Motsoaledi was admitted to Steve Biko Academic Hospital in Pretoria on Tuesday for surgery. That institution is a flagship among SA’s public hospitals. It bears no comparison with, for example, Chris Hani-Baragwanath or Natalspuit hospitals, or scores of others where South Africans endure the tender mercies of Motsoaledi’s minions.
Within the Steve Biko Academic Hospital, Motsoaledi will have been assigned a special ward, with VIP treatment. Former Health Minister Manto Tshabala-Msimang used Johannesburg’s Charlotte Maxeke Hospital but she was booked into a private ward. Private was definitely her preference, as she showed when using a Cape Town Medi-Clinic for her shoulder operation and Johannesburg’s Donny Gordon Medical Centre for a transplant of her much abused liver.
Last month Julius Malema noted that Nelson Mandela, instead of being treated at the private Medi-Clinic Heart Hospital in Pretoria, could have gone to Bara. Yesterday Malema’s Economic Freedom Fighters said they were pleased Motsoaledi had chosen a public sector hospital. The SA Medical Association was also encouraged by Motsoaledi’s choice.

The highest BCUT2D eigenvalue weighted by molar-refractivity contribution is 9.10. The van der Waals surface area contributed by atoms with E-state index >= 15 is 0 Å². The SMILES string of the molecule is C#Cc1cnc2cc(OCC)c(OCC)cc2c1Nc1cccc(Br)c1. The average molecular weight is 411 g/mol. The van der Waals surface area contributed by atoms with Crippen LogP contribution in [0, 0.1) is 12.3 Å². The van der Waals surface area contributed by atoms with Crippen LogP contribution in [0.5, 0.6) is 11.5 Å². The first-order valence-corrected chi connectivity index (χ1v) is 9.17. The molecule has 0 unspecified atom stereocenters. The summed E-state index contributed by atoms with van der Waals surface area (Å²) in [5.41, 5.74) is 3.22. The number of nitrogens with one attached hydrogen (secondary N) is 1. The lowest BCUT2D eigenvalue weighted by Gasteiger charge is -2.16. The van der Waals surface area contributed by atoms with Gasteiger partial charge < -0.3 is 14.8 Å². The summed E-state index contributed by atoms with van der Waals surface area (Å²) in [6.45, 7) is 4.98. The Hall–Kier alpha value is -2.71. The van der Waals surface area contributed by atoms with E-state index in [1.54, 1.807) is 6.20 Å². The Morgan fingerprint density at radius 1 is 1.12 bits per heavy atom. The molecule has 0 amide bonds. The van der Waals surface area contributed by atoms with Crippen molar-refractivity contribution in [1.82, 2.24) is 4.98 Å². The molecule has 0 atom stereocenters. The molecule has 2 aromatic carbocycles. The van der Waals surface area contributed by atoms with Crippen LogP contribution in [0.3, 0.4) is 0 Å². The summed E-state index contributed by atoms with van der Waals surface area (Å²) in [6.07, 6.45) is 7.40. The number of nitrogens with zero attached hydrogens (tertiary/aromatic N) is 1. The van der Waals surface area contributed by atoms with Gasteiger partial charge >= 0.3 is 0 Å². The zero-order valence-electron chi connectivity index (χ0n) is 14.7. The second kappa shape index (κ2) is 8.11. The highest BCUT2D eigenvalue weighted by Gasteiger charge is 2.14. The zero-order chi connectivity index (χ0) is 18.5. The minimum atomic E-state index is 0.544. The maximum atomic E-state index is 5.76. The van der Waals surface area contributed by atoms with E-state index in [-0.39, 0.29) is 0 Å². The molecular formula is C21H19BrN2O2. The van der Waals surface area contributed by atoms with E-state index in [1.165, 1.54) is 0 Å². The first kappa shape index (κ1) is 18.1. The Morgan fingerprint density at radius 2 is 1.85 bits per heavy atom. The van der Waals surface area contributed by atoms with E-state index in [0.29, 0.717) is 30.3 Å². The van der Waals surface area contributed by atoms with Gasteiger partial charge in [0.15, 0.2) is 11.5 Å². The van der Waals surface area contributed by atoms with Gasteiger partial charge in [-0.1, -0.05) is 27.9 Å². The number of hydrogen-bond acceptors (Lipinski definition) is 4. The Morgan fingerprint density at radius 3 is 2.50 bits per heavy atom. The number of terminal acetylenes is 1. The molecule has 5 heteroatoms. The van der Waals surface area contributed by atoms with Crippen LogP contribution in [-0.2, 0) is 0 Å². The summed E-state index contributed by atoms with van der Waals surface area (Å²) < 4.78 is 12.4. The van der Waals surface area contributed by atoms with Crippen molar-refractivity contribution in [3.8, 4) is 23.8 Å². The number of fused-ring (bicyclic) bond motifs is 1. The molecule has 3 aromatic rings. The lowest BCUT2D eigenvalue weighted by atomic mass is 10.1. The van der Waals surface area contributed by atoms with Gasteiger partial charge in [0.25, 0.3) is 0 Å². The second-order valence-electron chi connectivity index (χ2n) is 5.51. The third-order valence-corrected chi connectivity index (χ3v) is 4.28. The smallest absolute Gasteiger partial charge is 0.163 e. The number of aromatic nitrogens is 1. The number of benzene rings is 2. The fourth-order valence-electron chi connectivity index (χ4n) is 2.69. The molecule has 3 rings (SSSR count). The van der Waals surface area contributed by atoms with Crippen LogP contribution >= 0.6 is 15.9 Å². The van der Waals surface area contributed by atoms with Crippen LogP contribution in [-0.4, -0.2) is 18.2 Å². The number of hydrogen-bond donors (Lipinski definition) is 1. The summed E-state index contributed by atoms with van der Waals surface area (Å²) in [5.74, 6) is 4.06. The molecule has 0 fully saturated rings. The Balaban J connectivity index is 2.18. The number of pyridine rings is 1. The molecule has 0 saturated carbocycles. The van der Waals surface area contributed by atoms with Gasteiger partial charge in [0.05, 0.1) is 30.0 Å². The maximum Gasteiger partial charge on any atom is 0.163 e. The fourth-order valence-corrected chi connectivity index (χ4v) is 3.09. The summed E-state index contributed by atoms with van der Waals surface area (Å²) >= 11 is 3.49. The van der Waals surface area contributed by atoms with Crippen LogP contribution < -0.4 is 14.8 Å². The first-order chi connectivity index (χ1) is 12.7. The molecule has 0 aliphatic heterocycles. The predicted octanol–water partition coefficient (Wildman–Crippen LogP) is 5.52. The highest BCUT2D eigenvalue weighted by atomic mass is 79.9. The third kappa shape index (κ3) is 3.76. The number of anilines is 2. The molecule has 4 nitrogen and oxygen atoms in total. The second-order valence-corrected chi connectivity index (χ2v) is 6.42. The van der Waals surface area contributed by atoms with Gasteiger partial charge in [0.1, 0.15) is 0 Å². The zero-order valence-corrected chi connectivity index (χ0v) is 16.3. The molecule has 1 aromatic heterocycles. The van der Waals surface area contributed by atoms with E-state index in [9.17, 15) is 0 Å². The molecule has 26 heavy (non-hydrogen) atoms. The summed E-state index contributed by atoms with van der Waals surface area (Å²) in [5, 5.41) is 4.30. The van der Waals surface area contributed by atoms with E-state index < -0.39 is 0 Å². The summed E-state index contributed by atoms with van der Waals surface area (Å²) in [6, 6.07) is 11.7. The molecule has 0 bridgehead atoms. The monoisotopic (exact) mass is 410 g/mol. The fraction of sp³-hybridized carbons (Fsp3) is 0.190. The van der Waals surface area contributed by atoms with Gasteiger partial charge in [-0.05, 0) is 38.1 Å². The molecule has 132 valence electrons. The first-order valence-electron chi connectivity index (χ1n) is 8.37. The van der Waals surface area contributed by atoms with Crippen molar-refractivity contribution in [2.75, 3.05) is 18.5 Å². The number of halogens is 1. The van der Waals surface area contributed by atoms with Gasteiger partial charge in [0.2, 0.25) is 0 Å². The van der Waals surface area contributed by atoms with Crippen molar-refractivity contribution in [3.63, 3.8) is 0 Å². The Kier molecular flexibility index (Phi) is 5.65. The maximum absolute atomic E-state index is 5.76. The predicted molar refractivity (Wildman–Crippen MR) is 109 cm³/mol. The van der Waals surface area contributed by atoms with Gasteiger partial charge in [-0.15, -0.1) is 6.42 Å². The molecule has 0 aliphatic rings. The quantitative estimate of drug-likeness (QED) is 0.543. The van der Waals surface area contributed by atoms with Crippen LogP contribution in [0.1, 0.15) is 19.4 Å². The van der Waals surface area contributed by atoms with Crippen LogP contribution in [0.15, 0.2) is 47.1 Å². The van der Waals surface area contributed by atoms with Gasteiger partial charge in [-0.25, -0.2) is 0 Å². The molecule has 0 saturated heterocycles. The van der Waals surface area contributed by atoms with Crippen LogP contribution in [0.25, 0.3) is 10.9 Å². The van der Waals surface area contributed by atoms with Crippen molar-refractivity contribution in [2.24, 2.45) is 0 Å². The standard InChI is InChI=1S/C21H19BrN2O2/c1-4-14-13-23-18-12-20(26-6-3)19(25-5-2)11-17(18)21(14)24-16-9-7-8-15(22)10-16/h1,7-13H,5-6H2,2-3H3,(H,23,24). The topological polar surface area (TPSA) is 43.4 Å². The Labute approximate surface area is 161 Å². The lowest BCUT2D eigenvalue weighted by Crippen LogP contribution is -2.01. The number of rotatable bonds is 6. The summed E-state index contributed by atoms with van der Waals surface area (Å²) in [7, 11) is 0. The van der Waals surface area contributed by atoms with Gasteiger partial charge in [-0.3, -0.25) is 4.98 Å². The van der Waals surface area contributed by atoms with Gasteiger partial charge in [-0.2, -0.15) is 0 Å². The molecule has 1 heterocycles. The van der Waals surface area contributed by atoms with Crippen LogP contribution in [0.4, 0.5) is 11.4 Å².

We say, given the special treatment accorded to him, Motsoaledi’s move is more symbolic than practical. When he chooses to have surgery at Bara, and spends a few nights there, we’ll join the applause.
As a matter of principle, people of high rank, especially ministers, should be obliged to submit themselves and their families to the services for which they are responsible.
Health and education are obvious examples. But what about a police minister without VIP protection, or a welfare minister standing in a pension queue, a housing minster on a waiting list, etc. Why not?